Spike Material and Use
To a new blacksmith with hammer and forge every RR-spike looks like raw material! :)
. . . on RR spikes, I found the following somewhere online:
|Track Spikes ASTM A65|
|Grade 1: || C= .12 min|
|Grade 2 (HC):|| C= .3 min.|
There's more (other RR steels) if you're interested . . .
RR spikes: HC RR spikes are 30 to 40 points of carbon.
They make better letter openers than knives.
Non-HC spikes were about 20 points of carbon.
I have been told that NON-HC spikes haven't been made since the 70's.
All current spikes are HC, but there are variations.
If there is an additional "C" on the head, it means copper has been added to the alloy.
I've seen the "S" code also, but I don't remember what it stands for.
As for finding them, I just take a walk along some railroad tracks and pick up cast offs.
A good time is after they do track maintenance.
- Rob Fertner - Monday, 12/09/02
Where do I get RR-spikes?
RR-SPIKES: Henry, Most folks pick them up along rail road beds. The rail roads don't like it, it IS ILLEGAL (tresspassing, theft). Sometimes you find them at fleamarkets and such. McMaster-Carr carries them in two sizes for 0.60 USD (look under spike). McMC is listed on our links page.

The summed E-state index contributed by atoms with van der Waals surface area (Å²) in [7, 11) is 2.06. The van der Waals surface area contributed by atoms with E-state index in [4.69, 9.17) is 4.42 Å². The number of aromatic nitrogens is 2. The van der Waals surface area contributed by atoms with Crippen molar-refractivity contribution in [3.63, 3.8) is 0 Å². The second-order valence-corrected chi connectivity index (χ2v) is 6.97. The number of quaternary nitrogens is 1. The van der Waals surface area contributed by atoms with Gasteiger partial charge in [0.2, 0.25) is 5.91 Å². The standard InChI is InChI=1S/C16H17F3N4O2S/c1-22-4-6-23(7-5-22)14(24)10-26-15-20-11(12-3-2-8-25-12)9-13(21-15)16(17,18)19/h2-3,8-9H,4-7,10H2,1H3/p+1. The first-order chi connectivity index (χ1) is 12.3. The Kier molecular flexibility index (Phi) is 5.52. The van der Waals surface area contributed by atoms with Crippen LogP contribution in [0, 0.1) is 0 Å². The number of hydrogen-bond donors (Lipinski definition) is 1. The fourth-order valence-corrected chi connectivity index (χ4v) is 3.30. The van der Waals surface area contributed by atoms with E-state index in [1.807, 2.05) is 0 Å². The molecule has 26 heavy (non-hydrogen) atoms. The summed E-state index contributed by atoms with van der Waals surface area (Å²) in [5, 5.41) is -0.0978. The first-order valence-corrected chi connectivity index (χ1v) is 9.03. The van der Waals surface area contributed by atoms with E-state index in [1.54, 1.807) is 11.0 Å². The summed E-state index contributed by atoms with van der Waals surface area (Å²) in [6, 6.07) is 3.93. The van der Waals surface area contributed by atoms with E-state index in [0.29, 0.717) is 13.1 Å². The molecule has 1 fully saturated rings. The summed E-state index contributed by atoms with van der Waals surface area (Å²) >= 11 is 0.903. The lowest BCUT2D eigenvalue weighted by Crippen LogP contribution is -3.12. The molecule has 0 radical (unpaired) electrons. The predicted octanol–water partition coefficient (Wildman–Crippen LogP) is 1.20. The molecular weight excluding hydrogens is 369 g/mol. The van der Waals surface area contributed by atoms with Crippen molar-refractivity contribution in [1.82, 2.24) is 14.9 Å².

-- guru Saturday, 11/20/99 16:01:18 GMT
RR-SPIKES: There are two types of spikes, low carbon and high carbon. The high carbon ones are supposed to be marked with an "HC" on the head. I'm not sure what the carbon content is of each type, however many spikes have about 40 point carbon making them equivalent to a 1040 steel.
This is too soft for a great knife but good enough for an OK knife. Most good blades are made of relatively high carbon steel (60 to 90 point) and are tempered way back after hardening. The result is a strong flexible blade with a hard enough edge to stay sharp. In a lower carbon steel blade you must temper less to keep the hardness. This results in a blade that is more brittle and prone to breaking. So if you make a relatively heavy blade like most hunting knives it will do OK. But if you make a long slender blade it can be either too brittle or too soft.
My first pair of tongs were made from spikes. Terrible things! I broke them no too long ago trying to straighten them cold. Obviously they were too high of carbon for that treatment!
-- guru Sunday, 11/28/99 00:58:09 GMT